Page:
“Did she leave you anything when she died?”
“What about . . . stuff?” Didn’t want to be too obvious.
“Only the emerald earrings,” she said. “And some clothes.”
And the pendant I left with Noah, that my mother didn’t seem to know anything about. “No letters or anything? Notebooks?”
Another head shake as she stared at the road ahead of us. “No.”
“What about pictures?”
“She hated pictures,” my mother said softly. “She never let me take any. The one in the hall is the only one I have.”
“Of her on her wedding day,” I said, an idea dawning.
“When she married my grandfather.”
A pause. “Yes.”
“Did he really die in a car accident?”
My mom inhaled sharply. “Yes.”
“When I was little,” she said.
“Did you have any aunts or uncles?”
“It was just my mother and me.”
I tried to imagine what that would be like. Lonely was the word that came to mind.
It was strange, realizing how little I knew about my mom’s life before us. Before Dad, even. I felt guilty for having never really thought of her as anything but Mom. I wanted to know more—not just because of the weirdness with my grandmother, though that was the catalyst.
“We’re strangers who happen to live in the same house,” Noah had said about his family.
My mother felt a bit like a stranger too. And right now, I didn’t want her to be.
But when I opened my mouth to ask her another question, she cut me off before I could.
“It’s been a long day, Mara. Can we talk about this stuff another time?”
“Okay,” I said quietly, then tried changing the subject. “What did you think of Noah’s stepmother?”
“They’re . . . sad,” was all she said, and left it at that.
I was impossibly curious, but she was clearly not in a sharing mood. The obscenely heavy New Theories in Genetics crushed my lap; I tried to start reading it in the car, but grew nauseous. It would have to wait, but that was okay.
Everything felt okay, oddly enough. Yes, Katie was rude. Yes, the necklace thing was weird. But Noah and I kissed.
He wouldn’t spend the night, but I’d see him tomorrow after Horizons. And then it would be the weekend, and we could spend it looking for answers together.
And also maybe kissing.
When we pulled onto our street I almost missed John walking a terrier mix down the block. Seeing him made me feel even lighter.
Jude wanted to scare me, and he had, but that was over now. He’d have to find something else to occupy his second life.
OKAY, EVERYONE,” BROOKE SAID, CLAPPING HER hands twice. “We’re finally going to finish this round of sharing with Mara, Adam, Jamie, Stella, and Megan. Let’s all take out our fear journals.”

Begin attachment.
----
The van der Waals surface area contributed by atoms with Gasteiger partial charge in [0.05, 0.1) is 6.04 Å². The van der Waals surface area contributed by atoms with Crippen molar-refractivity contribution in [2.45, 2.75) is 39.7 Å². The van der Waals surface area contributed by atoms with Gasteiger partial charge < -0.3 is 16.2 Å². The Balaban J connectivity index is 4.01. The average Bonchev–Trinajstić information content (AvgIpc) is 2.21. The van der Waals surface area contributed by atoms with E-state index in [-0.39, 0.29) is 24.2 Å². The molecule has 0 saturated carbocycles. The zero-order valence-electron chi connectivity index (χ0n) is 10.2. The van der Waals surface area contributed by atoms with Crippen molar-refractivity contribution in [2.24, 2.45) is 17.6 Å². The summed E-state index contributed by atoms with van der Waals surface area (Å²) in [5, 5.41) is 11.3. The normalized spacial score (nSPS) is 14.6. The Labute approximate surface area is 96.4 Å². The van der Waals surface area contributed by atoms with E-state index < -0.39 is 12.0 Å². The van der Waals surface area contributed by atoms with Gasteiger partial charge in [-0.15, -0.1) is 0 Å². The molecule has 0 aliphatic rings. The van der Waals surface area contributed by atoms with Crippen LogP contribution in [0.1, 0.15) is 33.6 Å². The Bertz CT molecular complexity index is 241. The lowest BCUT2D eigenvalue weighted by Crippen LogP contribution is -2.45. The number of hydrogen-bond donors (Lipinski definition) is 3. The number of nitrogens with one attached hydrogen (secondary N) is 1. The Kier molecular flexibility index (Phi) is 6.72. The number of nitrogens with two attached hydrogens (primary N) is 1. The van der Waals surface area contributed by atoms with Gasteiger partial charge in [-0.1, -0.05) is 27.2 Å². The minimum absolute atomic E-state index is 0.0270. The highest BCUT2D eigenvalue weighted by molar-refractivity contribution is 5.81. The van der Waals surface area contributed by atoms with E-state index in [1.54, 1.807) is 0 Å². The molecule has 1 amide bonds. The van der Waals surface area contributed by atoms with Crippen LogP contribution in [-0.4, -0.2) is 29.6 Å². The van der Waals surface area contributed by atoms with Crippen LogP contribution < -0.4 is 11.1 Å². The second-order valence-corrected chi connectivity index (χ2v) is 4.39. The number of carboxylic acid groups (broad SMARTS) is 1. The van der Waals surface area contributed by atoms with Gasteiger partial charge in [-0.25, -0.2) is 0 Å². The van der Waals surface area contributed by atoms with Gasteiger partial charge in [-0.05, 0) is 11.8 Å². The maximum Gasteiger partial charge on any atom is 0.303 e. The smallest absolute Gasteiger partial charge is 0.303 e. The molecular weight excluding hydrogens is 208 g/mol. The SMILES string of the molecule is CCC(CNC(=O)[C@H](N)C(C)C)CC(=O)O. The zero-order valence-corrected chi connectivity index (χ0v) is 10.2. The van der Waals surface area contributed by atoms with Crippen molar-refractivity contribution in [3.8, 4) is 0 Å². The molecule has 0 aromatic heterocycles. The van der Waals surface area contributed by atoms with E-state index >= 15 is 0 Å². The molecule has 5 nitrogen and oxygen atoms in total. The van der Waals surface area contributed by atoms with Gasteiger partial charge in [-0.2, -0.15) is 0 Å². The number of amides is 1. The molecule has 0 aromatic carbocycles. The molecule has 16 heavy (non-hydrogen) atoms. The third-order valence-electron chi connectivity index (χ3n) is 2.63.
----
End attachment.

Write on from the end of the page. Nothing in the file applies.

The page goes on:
The unenthusiasm among my Horizons compatriots was palpable, but I was the queen of apathy today. Noah was theoretically roaming Little Havana in search of answers and digging through his mother’s things. I wanted to be with him but instead I was here, and it annoyed me.
Some students withdrew composition notebooks from small bags they had with them. Others walked over to the bookshelf to retrieve theirs. Phoebe was one of the walkers. She sat down next to me.
I felt the urge to move.
“Who wants to go first?” Brooke asked, glancing at each of us in turn.
Don’t make eye contact.
“Oh, come on!” She wagged her finger. “You’re all going to go eventually.”
“Mara,” Brooke said. “How about you?”
Of course. “I’m still . . . unclear . . . about the . . . parameters of this . . . exercise,” I said.
Brooke nodded. “It’s a lot to process, I know, but you’ve been doing great these past few days! Don’t worry, I’ll walk you through this. So what we’re going to do is make a list of situations that make us anxious or fearful. Then we rank them—one for things that make us very slightly anxious, and ten for situations that make us extremely anxious.” Brooke stood up and walked to a low bookshelf in the corner of the room. She took out a composition notebook. “And with exposure therapy, we confront our fears little by little. That’s why we keep journals with us, to write about our feelings and anxieties so that we can see how far we’ve come from where we started, and to find common ground with our peers during Group,” Brooke finished. She looked at my lap, then at the messenger bag beneath my chair—freshly combed for contraband and not found wanting. “Where’s your journal?”
I shook my head. “I never got a journal.”
“Of course you did. On your first day, don’t you remember?”
“Check your bag.”
I did. I rummaged through it and saw the small sketchbook I kept with me for art therapy along with a few spiral notebooks, but not a composition one.
“Are you sure?” she asked me.
I nodded, looking through it again. Nothing was out of place, except a stray piece of paper at the bottom.
Brooke sighed. “Okay, well, take a blank notebook for today,” she said, and handed me one along with a pen. “But do try to find it, please?” Then she turned back to the group.
“All right, guys,” she continued, “I want you to flip to the most recent page in your fear journal. Mara, since you aren’t sure where yours is, just start listing some anxieties and rank them the way I described, okay? In fact, let’s all take five minutes to look over our lists and see if we can find anything else we want to say.”
Adam coughed, and it sounded a lot like “bullshit.”
“Was there something you wanted to say, Adam?”
“I said this is bullshit. I did it at Lakewood. It’s stupid.”
Brooke rose and tipped her head, indicating that Adam should get up and follow her. He did, and they moved off to the side. Brooke spoke quietly and patiently, but I couldn’t make out her words.
I wished Jamie was sitting closer so I could ask him what Lakewood was. Sadly, he was on the opposite side of the room.
But Stella was right beside me.
“She could almost pass for normal,” Jamie had said about her.
Which made her more normal than me. Maybe I could make a new friend.
I leaned over to her and asked, “What’s Lakewood?”